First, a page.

The short answer is that no one really knows where the Morris originated.
Those interested in history will tell you that once you travel back beyond the era of general literacy, it becomes increasingly more vague and scholars are forced to piece together the 'clues' in a fashion that would do credit to Sherlock Holmes or Poirot.
Some say Morris returned with the Crusaders, 'Morris' meaning 'Moorish', others quote a written mention from over 500 years ago that even then referred to 'the ancient art of the Morris'.
What is certain is that the tradition is very old, and has been passed down the years from father to son. Large numbers of the villages of England had a side of local lads who danced the dances their fathers taught them that were mostly unique to their village.
In 1899, Cecil Sharp began travelling rural England, noting down the tunes, songs and choreography of the Morris traditions. It was just as well that he did, as a generation later these villages sent their young men to fight in France during the Great War (1914-18) and many were never to return, so much of the 'knowledge' was lost with them.
In the 1970's a revival of the traditions took place, based largely on Sharp's re-discovered work, so we own this gentleman a huge debt.
The 70's revival may also explain why many of the Morris dancers you see today are looking so ancient themselves; new blood is always needed to allow these old souls to retire and have their knee operations or drive off into the sunset on their convalescent buggies, so if you feel inspired so to do, contact your local side and join in and help uphold this fine English tradition.
Traditionally the first day day of summer, Maypole dancing and Morris were performed to dance up the sun on this day to bring fertility to the land, animals and people. Most of these festivities have been lost to our more cynical times, but some survive. The best known of these is probably the dancing out of the 'Hoss'es' in Padstow each year.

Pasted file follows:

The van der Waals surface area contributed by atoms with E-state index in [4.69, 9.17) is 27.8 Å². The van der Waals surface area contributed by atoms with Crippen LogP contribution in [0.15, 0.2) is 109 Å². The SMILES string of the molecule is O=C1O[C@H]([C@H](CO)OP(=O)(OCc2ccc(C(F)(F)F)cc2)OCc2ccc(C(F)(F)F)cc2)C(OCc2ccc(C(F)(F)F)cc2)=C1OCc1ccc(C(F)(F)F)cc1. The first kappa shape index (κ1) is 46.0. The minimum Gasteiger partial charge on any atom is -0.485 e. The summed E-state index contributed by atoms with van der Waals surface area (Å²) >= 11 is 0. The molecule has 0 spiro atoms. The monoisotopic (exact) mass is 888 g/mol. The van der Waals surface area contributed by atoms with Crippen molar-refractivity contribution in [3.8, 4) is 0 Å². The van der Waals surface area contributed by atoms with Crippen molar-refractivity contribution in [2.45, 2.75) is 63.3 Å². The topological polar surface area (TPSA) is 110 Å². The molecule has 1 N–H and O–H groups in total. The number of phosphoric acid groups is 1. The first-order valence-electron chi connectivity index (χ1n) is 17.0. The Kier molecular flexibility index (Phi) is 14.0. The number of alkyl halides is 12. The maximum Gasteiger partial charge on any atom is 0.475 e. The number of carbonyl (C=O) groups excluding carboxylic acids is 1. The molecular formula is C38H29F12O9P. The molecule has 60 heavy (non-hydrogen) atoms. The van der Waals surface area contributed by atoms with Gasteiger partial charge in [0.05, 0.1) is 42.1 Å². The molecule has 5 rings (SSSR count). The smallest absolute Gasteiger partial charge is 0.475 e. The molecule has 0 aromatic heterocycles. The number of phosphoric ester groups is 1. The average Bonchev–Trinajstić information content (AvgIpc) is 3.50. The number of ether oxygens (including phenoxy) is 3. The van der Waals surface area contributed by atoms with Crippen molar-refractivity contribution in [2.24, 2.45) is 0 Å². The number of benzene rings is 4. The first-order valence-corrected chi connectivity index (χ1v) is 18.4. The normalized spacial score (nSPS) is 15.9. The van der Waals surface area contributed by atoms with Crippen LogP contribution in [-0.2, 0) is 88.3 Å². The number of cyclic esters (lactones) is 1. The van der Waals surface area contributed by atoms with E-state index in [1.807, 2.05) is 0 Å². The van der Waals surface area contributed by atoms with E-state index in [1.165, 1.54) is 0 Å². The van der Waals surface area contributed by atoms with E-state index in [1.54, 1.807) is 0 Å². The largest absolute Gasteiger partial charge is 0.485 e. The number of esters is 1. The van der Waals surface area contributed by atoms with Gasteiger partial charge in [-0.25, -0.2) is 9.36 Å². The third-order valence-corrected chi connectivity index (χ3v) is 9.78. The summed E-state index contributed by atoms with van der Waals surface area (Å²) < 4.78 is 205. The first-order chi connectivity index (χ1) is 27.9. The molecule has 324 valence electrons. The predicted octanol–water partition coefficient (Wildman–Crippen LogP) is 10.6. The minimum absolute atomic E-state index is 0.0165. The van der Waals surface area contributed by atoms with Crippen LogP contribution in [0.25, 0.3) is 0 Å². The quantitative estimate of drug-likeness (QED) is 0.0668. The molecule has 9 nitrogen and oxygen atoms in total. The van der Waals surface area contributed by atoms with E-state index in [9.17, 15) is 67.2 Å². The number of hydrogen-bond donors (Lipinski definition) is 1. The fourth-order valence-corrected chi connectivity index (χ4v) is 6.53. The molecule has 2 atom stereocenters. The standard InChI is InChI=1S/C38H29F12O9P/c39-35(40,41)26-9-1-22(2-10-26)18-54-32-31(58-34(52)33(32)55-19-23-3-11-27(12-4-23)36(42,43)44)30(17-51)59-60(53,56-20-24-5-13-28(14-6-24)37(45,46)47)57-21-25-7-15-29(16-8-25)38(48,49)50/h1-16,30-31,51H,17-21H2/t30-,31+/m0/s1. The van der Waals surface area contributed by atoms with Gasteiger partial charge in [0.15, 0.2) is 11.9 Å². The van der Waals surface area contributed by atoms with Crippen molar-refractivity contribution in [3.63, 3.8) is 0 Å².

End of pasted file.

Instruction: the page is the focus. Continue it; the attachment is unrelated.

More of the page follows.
Many Morris sides also uphold the tradition and rise early to greet the summer sun. The New Forest Meddlars start dancing at 4.30am, yes am, at Bolton's Bench, Lyndhurst, in the New Forest. We round off our May day with many other local sides in the town square at Wickham, Hampshire, for a massive spectacle of Morris dancing.
Although traditionally Morris was danced exclusively by men, today many Morris sides have a number of women dancers. Again this links in part to the loss of so many young men in World War 1, after which some women, remembering their fathers or husbands dancing, helped to keep the tradition alive.
Today many sides are mixed, and many are women-only, although there is a significant number of Morris sides who remain men-only. We believe there is a place for every type of side in these days of celebrated diversity, and that the important thing is to uphold the tradition and keep the dances alive.
Morris is very much a living tradition. Some villages can claim an unbroken tradition of dancing Morris over many generations, while at the same time new sides start up, learning tunes and dances from other sides. Many of the dances you will see are ancient, traditional dances, and some were newly choreographed much more recently, often in the style of the older traditions.